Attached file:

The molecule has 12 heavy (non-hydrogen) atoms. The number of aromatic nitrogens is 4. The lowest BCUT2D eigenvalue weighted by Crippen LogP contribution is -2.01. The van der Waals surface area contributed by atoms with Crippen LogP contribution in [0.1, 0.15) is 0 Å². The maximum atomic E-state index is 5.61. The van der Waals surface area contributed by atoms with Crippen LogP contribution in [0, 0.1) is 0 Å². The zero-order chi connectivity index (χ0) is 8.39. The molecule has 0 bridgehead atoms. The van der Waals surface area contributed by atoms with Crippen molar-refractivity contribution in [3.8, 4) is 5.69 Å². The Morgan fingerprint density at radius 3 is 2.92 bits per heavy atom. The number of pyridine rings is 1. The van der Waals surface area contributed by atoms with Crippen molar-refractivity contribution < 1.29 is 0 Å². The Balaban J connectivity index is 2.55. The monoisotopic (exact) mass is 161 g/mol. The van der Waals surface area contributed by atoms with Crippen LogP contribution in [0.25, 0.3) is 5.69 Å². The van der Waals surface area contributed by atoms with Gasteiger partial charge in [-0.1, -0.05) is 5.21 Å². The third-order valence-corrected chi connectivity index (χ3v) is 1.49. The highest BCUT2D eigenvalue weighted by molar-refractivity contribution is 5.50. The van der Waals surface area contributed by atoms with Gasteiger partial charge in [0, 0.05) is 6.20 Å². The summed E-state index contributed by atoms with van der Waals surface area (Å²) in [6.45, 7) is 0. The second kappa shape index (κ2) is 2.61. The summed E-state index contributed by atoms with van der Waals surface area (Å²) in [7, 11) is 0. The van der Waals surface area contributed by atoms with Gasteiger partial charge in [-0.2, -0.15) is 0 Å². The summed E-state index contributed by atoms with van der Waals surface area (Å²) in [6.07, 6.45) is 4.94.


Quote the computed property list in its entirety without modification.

The molecule has 12 heavy (non-hydrogen) atoms. The number of aromatic nitrogens is 4. The lowest BCUT2D eigenvalue weighted by Crippen LogP contribution is -2.01. The van der Waals surface area contributed by atoms with Crippen LogP contribution in [0.1, 0.15) is 0 Å². The maximum atomic E-state index is 5.61. The van der Waals surface area contributed by atoms with Crippen LogP contribution in [0, 0.1) is 0 Å². The zero-order chi connectivity index (χ0) is 8.39. The molecule has 0 bridgehead atoms. The van der Waals surface area contributed by atoms with Crippen molar-refractivity contribution in [3.8, 4) is 5.69 Å². The Morgan fingerprint density at radius 3 is 2.92 bits per heavy atom. The number of pyridine rings is 1. The van der Waals surface area contributed by atoms with Crippen molar-refractivity contribution < 1.29 is 0 Å². The Balaban J connectivity index is 2.55. The monoisotopic (exact) mass is 161 g/mol. The van der Waals surface area contributed by atoms with Crippen LogP contribution in [0.25, 0.3) is 5.69 Å². The van der Waals surface area contributed by atoms with Gasteiger partial charge in [-0.1, -0.05) is 5.21 Å². The third-order valence-corrected chi connectivity index (χ3v) is 1.49. The highest BCUT2D eigenvalue weighted by molar-refractivity contribution is 5.50. The van der Waals surface area contributed by atoms with Gasteiger partial charge in [0, 0.05) is 6.20 Å². The summed E-state index contributed by atoms with van der Waals surface area (Å²) in [6.45, 7) is 0. The second kappa shape index (κ2) is 2.61. The summed E-state index contributed by atoms with van der Waals surface area (Å²) in [7, 11) is 0. The van der Waals surface area contributed by atoms with Gasteiger partial charge in [-0.2, -0.15) is 0 Å². The summed E-state index contributed by atoms with van der Waals surface area (Å²) in [6.07, 6.45) is 4.94.